Fresh table grapes

Thompson Seedless Grapes

Considered primarily as a raisin variety, the Thompson Seedless grape variety is one of the most common white table grapes and its origins and history are well documented. The Thompson Seedless grapes variety was among a group of cuttings purchased from a nursery in New York in 1878 and planted by William Thompson of Marysville, California. Thompson propagated the cuttings and gave some of them to his neighbor, John Onstott of Yuba City. It was Onstott who realized the commercial potential of Thompson’s grapes variety and became very successful with it. In 1892 he shipped over two million Thompson Seedless cuttings and rootstocks to growers throughout the state. It is interesting to note that although the variety was named after Thompson, the first person to bring it to California, it was later discovered by gardeners to be the same as the Sultanina grown in Asia Minor. The variety is known by many other names around the world, including Oval Kishmish (Eastern Mediterranean), Ak-Kishmish (Russia), Sultana (South Africa and Australia) and Chekirdeksiz (Turkey).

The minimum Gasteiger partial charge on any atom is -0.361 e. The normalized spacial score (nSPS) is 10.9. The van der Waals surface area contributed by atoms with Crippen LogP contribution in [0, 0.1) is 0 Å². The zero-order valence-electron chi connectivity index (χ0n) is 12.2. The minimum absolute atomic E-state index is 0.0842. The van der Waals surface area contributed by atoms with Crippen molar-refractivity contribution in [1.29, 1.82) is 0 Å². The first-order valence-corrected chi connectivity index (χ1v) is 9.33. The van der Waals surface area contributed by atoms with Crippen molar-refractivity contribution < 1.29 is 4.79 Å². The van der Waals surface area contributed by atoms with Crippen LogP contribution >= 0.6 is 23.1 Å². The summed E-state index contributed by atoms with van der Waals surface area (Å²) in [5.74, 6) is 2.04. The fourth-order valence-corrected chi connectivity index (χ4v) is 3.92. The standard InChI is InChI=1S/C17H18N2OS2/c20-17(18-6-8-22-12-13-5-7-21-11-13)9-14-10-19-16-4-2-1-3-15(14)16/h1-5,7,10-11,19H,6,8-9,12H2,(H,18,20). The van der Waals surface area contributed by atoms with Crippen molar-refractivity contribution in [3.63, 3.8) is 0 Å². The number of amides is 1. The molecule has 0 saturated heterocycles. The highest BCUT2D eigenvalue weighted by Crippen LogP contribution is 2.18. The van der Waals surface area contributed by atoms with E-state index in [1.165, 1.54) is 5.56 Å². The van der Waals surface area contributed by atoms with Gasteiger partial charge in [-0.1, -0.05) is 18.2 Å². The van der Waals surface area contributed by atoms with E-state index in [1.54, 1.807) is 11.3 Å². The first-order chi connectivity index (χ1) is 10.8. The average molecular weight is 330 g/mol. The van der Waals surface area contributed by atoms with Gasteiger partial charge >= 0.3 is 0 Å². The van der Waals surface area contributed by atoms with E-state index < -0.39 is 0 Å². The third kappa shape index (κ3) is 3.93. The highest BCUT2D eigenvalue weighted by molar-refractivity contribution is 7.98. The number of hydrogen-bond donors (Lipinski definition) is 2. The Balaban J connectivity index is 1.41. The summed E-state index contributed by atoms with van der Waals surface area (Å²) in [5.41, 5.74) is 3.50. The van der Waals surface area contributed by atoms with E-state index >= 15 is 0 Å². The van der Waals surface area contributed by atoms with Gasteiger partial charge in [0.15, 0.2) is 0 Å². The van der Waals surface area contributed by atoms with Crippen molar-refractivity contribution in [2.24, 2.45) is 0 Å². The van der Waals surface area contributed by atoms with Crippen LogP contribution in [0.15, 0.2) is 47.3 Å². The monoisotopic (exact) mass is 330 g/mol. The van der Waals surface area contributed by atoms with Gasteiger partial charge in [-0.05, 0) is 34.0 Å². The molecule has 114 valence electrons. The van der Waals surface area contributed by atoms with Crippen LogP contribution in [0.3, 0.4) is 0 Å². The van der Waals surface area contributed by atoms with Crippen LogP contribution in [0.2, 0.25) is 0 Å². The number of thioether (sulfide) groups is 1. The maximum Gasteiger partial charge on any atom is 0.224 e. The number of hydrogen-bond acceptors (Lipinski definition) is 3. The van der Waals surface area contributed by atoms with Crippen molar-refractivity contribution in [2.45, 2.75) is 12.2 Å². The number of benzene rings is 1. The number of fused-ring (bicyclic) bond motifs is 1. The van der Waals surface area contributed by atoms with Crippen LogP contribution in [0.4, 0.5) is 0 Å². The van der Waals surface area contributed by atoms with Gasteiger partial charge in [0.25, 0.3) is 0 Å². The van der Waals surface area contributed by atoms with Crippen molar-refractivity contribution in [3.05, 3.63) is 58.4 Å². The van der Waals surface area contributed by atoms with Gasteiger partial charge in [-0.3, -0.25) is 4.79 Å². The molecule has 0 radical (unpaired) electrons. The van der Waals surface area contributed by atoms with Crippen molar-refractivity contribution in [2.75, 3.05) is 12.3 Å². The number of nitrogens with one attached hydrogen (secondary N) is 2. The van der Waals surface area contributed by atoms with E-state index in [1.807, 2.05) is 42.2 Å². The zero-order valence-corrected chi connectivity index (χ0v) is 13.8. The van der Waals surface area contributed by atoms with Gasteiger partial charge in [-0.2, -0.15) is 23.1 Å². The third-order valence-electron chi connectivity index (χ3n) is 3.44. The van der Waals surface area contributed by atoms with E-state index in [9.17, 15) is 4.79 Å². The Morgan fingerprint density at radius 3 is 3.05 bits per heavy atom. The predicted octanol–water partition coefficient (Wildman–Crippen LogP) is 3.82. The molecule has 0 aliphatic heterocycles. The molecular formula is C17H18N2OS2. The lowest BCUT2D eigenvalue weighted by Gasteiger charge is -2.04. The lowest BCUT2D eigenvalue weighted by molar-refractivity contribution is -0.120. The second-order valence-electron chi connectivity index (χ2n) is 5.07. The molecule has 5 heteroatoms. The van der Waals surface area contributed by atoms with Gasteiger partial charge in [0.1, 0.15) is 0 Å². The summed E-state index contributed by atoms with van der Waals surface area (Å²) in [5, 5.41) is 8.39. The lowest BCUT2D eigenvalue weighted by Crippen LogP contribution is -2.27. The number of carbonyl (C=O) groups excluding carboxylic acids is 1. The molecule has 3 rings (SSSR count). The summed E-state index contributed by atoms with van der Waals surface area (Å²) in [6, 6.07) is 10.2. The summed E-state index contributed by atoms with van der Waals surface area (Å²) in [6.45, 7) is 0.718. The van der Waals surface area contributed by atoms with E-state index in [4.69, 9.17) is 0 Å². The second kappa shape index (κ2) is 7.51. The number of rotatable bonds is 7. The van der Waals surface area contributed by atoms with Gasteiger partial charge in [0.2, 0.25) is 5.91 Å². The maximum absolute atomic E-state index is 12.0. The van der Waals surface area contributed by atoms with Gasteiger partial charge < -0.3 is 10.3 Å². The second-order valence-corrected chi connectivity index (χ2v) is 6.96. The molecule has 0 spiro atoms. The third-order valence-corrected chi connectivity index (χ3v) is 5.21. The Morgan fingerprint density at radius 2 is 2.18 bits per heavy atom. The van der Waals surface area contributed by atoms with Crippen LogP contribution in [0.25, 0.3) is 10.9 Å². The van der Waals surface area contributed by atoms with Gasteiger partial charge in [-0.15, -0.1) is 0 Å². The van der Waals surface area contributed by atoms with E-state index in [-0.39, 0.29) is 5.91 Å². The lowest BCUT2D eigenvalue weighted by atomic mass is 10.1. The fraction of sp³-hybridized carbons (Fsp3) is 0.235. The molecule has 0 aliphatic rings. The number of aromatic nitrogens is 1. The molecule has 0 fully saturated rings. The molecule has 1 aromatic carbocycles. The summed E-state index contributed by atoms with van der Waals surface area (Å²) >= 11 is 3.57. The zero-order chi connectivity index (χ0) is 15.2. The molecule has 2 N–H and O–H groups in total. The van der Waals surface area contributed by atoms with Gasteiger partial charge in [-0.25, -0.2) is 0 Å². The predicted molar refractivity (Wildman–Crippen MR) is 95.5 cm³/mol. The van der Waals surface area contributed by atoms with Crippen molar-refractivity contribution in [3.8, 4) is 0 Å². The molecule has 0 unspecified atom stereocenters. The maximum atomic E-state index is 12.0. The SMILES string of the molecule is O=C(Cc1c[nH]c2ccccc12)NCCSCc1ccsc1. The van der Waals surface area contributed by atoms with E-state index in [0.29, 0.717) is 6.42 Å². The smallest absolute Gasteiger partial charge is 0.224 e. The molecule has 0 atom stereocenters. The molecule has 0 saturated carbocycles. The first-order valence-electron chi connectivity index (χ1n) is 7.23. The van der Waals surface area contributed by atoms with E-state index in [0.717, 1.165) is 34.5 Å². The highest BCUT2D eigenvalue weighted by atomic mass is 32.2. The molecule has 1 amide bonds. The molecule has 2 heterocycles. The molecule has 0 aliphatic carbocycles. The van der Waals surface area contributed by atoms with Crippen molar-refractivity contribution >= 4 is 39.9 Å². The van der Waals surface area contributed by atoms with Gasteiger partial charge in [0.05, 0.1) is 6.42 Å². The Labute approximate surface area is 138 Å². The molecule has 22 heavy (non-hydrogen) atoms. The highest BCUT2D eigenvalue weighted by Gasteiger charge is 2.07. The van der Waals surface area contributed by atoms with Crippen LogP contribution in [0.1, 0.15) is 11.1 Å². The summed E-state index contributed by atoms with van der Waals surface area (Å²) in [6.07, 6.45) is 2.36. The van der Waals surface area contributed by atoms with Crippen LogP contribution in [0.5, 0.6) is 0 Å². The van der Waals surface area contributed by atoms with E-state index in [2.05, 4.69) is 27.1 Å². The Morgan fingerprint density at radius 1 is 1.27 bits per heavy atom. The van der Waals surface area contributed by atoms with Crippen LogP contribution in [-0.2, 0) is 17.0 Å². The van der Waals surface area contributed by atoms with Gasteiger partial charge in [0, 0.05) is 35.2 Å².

The versatility of Thompson Seedless grapes extends to its use as a raisin. While it is best known for producing natural sundried raisins (about 93 percent of its ‘Thompson Seedless’ raisins), about 7 percent of its raisins go to commercial dehydrators to make golden seedless ones (about 4.5 percent and sink about 2.5 percent) products.


The Thompson Seedless grape variety produces large, cylindrical, broad-shouldered clusters that ripen in the 2nd ten days of August. Thompson Seedless grapes are seedless, medium sized, elliptical in shape and greenish white to golden in color. Its rise in popularity is largely due to its seedless character, thin skin and crunchy texture.
Thompson Seedless grapes are the most versatile of the grape varieties. While the largest proportion of its area is devoted to raisin production (about 70 percent), a significant proportion is used for fresh table grapes (about 14.5 percent), crushing for wine, grape juice concentrate and distillate products (about 14 percent ) and canning (about 1.5 percent).

Paper Crate

4,5 Kg


500 gr cup in a paper box 10×500 gr
1 Kg cup in a paper box 10×1 Kg


10 Kg in a paper box

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